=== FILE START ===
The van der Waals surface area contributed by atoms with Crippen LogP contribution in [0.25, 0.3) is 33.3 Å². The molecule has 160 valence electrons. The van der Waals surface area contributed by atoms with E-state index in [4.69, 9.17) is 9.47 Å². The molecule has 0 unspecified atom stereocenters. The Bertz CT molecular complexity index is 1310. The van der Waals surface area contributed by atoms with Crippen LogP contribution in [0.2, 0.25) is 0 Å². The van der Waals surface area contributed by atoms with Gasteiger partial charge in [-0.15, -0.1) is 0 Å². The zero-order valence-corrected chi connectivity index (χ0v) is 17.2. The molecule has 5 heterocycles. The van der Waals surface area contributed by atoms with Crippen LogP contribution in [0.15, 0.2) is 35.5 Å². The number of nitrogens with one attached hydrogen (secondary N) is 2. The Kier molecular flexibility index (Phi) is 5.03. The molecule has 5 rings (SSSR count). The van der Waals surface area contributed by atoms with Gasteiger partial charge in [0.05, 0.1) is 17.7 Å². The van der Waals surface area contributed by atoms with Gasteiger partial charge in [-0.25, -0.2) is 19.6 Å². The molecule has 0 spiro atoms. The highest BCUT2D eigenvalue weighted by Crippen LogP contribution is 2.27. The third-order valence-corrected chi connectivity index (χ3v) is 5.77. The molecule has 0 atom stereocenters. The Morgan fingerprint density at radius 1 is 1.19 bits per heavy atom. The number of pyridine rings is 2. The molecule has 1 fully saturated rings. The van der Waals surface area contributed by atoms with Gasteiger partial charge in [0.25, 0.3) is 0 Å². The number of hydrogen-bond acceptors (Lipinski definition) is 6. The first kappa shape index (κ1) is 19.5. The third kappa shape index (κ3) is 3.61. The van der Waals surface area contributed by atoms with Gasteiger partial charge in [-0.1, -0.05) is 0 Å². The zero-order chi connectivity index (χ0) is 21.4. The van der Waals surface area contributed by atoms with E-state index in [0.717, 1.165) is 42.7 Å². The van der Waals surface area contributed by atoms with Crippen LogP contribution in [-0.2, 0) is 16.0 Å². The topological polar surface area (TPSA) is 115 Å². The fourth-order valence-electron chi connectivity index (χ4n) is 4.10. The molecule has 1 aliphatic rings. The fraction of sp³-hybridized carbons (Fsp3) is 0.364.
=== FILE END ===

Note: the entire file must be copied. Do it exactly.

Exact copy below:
The van der Waals surface area contributed by atoms with Crippen LogP contribution in [0.25, 0.3) is 33.3 Å². The molecule has 160 valence electrons. The van der Waals surface area contributed by atoms with E-state index in [4.69, 9.17) is 9.47 Å². The molecule has 0 unspecified atom stereocenters. The Bertz CT molecular complexity index is 1310. The van der Waals surface area contributed by atoms with Crippen LogP contribution in [0.2, 0.25) is 0 Å². The van der Waals surface area contributed by atoms with Gasteiger partial charge in [-0.15, -0.1) is 0 Å². The zero-order valence-corrected chi connectivity index (χ0v) is 17.2. The molecule has 5 heterocycles. The van der Waals surface area contributed by atoms with Crippen LogP contribution in [0.15, 0.2) is 35.5 Å². The number of nitrogens with one attached hydrogen (secondary N) is 2. The Kier molecular flexibility index (Phi) is 5.03. The molecule has 5 rings (SSSR count). The van der Waals surface area contributed by atoms with Gasteiger partial charge in [0.05, 0.1) is 17.7 Å². The van der Waals surface area contributed by atoms with Gasteiger partial charge in [-0.25, -0.2) is 19.6 Å². The molecule has 0 spiro atoms. The highest BCUT2D eigenvalue weighted by Crippen LogP contribution is 2.27. The third-order valence-corrected chi connectivity index (χ3v) is 5.77. The molecule has 0 atom stereocenters. The Morgan fingerprint density at radius 1 is 1.19 bits per heavy atom. The number of pyridine rings is 2. The molecule has 1 fully saturated rings. The van der Waals surface area contributed by atoms with Gasteiger partial charge in [0.25, 0.3) is 0 Å². The number of hydrogen-bond acceptors (Lipinski definition) is 6. The first kappa shape index (κ1) is 19.5. The third kappa shape index (κ3) is 3.61. The van der Waals surface area contributed by atoms with Gasteiger partial charge in [-0.1, -0.05) is 0 Å². The zero-order chi connectivity index (χ0) is 21.4. The van der Waals surface area contributed by atoms with E-state index in [0.717, 1.165) is 42.7 Å². The van der Waals surface area contributed by atoms with Crippen LogP contribution in [-0.2, 0) is 16.0 Å². The topological polar surface area (TPSA) is 115 Å². The fourth-order valence-electron chi connectivity index (χ4n) is 4.10. The molecule has 1 aliphatic rings. The fraction of sp³-hybridized carbons (Fsp3) is 0.364.